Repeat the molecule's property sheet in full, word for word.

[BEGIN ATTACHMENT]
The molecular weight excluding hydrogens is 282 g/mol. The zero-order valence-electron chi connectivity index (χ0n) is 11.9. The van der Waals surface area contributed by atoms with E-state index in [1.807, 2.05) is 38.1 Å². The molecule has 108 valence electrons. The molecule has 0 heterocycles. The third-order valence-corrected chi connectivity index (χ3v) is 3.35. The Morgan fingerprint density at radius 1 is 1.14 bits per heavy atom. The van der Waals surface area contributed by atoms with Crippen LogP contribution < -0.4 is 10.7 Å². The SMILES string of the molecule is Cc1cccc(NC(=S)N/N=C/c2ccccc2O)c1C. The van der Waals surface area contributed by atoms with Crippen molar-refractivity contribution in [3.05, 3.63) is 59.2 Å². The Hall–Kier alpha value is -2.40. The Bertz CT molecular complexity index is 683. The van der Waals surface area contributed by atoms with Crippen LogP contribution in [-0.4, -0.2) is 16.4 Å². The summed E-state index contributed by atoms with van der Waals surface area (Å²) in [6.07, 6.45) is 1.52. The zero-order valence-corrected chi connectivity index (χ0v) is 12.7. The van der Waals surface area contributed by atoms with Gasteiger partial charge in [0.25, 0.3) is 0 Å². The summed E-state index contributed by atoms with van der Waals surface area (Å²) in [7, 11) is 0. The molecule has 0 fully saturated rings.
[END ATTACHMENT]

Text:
The molecular weight excluding hydrogens is 282 g/mol. The zero-order valence-electron chi connectivity index (χ0n) is 11.9. The van der Waals surface area contributed by atoms with E-state index in [1.807, 2.05) is 38.1 Å². The molecule has 108 valence electrons. The molecule has 0 heterocycles. The third-order valence-corrected chi connectivity index (χ3v) is 3.35. The Morgan fingerprint density at radius 1 is 1.14 bits per heavy atom. The van der Waals surface area contributed by atoms with Crippen LogP contribution < -0.4 is 10.7 Å². The SMILES string of the molecule is Cc1cccc(NC(=S)N/N=C/c2ccccc2O)c1C. The van der Waals surface area contributed by atoms with Crippen molar-refractivity contribution in [3.05, 3.63) is 59.2 Å². The Hall–Kier alpha value is -2.40. The Bertz CT molecular complexity index is 683. The van der Waals surface area contributed by atoms with Crippen LogP contribution in [-0.4, -0.2) is 16.4 Å². The summed E-state index contributed by atoms with van der Waals surface area (Å²) in [6.07, 6.45) is 1.52. The zero-order valence-corrected chi connectivity index (χ0v) is 12.7. The van der Waals surface area contributed by atoms with Gasteiger partial charge in [0.25, 0.3) is 0 Å². The summed E-state index contributed by atoms with van der Waals surface area (Å²) in [7, 11) is 0. The molecule has 0 fully saturated rings.